Geochemical interactions in geological hydrogen Storage: The role of sandstone clay content

Ahmed Al-Yaseri*, Nurudeen Yekeen, Hani Al-Mukainah, Aliakbar Hassanpouryouzband

*Corresponding author for this work

Research output: Contribution to journalArticlepeer-review

Abstract

Hydrogen holds promise as a clean energy alternative, crucial for achieving global decarbonization goals and net-zero carbon emissions. Its low volumetric energy density necessitates underground storage in sandstone formations to maintain year-round supply. The efficacy of such storage hinges on the geochemical interplay between hydrogen and the host sandstone. Despite the slow reaction rates in sandstone, the influence of its clay composition on hydrogen interaction remains underexplored. In this study, we specifically investigate the geochemical interactions of hydrogen with clay-bearing sandstone formations under controlled conditions, simulating storage scenarios. This study evaluates the impact of clay on hydrogen-sandstone geochemistry after 75 days of injection at 1500 psi and 75 °C into Berea and Bandera gray sandstone cores, utilizing microcomputed tomography to assess changes in pore structure. Our results reveal that, even in sandstones with high clay content, there is negligible alteration in porosity and mineral content, as well as minimal clay and quartz dissolution or expansion over storage time, indicating stability in these formations. These findings provide crucial insights for selecting suitable geological formations for hydrogen storage, supporting the global shift towards sustainable energy systems Our study contributes to the global efforts in decarbonization by providing essential guidance on the feasibility of using clay-bearing sandstone formations for efficient and sustainable hydrogen storage.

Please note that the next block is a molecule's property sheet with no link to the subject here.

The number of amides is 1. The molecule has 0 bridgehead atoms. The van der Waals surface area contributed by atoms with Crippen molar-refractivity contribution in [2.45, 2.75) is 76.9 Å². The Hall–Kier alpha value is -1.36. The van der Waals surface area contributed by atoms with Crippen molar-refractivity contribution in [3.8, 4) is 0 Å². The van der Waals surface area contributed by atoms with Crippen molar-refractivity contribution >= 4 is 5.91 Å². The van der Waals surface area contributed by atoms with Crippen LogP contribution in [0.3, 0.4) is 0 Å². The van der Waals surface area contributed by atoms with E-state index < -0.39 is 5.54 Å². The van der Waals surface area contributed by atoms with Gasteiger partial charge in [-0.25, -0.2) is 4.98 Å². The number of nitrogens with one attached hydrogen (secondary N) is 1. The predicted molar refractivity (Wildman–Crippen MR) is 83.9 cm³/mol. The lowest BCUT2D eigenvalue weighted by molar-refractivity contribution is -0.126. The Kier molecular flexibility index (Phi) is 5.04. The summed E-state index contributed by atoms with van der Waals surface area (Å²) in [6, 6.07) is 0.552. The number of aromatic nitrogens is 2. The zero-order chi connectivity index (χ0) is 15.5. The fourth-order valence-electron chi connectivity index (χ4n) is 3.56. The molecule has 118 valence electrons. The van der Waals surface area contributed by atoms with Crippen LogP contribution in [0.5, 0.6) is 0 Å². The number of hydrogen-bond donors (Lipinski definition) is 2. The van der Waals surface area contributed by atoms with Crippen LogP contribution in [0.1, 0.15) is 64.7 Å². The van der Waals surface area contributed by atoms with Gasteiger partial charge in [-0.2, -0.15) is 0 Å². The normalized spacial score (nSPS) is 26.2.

Original languageEnglish
Article number130728
JournalFuel
Volume361
DOIs
StatePublished - 1 Apr 2024

Bibliographical note

Publisher Copyright:
© 2023 Elsevier Ltd

Keywords

  • Clay
  • Geochemical reactions
  • Hydrogen
  • Sandstone
  • Underground hydrogen storage

ASJC Scopus subject areas

  • General Chemical Engineering
  • Fuel Technology
  • Energy Engineering and Power Technology
  • Organic Chemistry

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